FIG. 5 is a graph showing an example of color coded video difference values generated by one type of pixel matching software for the captured object 20 used with the present invention. The video difference values are plotted frame by frame, starting at the left, and range from 0.0-1.0 (based on the percentage of pixels determined by the software to be different from the previous frame (the first two digits after the decimal essentially represent the percentage of pixels that were determined to be different). The graph is auto-scaled to the max difference value (as noted above the graph). The cyan colored line extending from the top of the graph indicates the match location as determined by the software, and thus indicates the completion of one revolution of the object 20. The graph to the right of the cyan line looks like the beginning of the graph since it corresponds to the next revolution of the same object 20.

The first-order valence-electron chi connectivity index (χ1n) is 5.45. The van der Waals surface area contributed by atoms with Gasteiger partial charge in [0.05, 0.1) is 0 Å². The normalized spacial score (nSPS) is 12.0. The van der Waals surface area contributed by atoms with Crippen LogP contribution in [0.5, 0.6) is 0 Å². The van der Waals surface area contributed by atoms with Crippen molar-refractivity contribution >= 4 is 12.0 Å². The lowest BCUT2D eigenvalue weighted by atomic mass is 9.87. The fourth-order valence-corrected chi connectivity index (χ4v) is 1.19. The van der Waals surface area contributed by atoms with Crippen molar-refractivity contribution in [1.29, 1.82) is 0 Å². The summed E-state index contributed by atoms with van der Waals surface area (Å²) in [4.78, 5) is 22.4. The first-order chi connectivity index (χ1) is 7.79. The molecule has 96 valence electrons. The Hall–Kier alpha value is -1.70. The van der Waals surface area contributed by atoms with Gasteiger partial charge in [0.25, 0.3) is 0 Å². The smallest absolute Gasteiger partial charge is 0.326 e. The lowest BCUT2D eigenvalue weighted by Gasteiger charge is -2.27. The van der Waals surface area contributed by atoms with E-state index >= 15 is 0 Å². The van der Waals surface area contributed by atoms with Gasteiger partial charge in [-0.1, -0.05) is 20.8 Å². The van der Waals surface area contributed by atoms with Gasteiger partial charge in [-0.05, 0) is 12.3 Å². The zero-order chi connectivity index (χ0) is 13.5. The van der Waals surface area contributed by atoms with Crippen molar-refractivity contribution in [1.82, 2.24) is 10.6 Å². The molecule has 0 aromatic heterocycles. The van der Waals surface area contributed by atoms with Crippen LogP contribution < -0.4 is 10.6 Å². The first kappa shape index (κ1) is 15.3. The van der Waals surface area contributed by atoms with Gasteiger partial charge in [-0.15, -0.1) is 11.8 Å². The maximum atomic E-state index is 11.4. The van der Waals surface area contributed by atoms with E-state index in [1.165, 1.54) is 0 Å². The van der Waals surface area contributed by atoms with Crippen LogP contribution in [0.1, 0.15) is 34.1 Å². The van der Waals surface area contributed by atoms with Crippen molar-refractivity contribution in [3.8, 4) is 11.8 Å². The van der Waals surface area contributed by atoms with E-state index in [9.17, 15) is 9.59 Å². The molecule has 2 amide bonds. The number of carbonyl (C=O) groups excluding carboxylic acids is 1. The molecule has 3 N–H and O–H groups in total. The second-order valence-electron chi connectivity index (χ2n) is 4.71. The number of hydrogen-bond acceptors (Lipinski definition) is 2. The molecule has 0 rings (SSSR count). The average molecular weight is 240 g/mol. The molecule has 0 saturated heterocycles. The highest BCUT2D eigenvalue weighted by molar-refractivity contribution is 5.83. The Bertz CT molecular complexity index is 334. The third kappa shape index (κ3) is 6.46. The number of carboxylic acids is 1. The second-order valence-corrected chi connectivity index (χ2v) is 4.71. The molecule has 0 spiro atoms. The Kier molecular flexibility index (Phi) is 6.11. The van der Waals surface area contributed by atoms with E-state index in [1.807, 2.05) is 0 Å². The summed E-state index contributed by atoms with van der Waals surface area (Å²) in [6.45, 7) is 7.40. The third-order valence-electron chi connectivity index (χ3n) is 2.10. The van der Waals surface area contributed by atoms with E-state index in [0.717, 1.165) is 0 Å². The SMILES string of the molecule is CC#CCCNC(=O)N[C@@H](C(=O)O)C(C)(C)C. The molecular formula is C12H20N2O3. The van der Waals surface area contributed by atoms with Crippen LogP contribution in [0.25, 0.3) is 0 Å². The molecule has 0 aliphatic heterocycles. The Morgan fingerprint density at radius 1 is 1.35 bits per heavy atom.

In addition, the pixel matching software which produced the graph of FIG. 5 also checks for duplicate frames of the object capture. A video difference value shown in green corresponds to frames that are clearly different from the prior frame. A yellow color means that the frame was close enough to be a duplicate from to be double-checked by the software, but not found to be a true duplicate (lots of yellow means the pixel matching analysis is taking longer than necessary by virtue of the extra comparisons to check for duplicates). Red corresponds to true duplicate frames.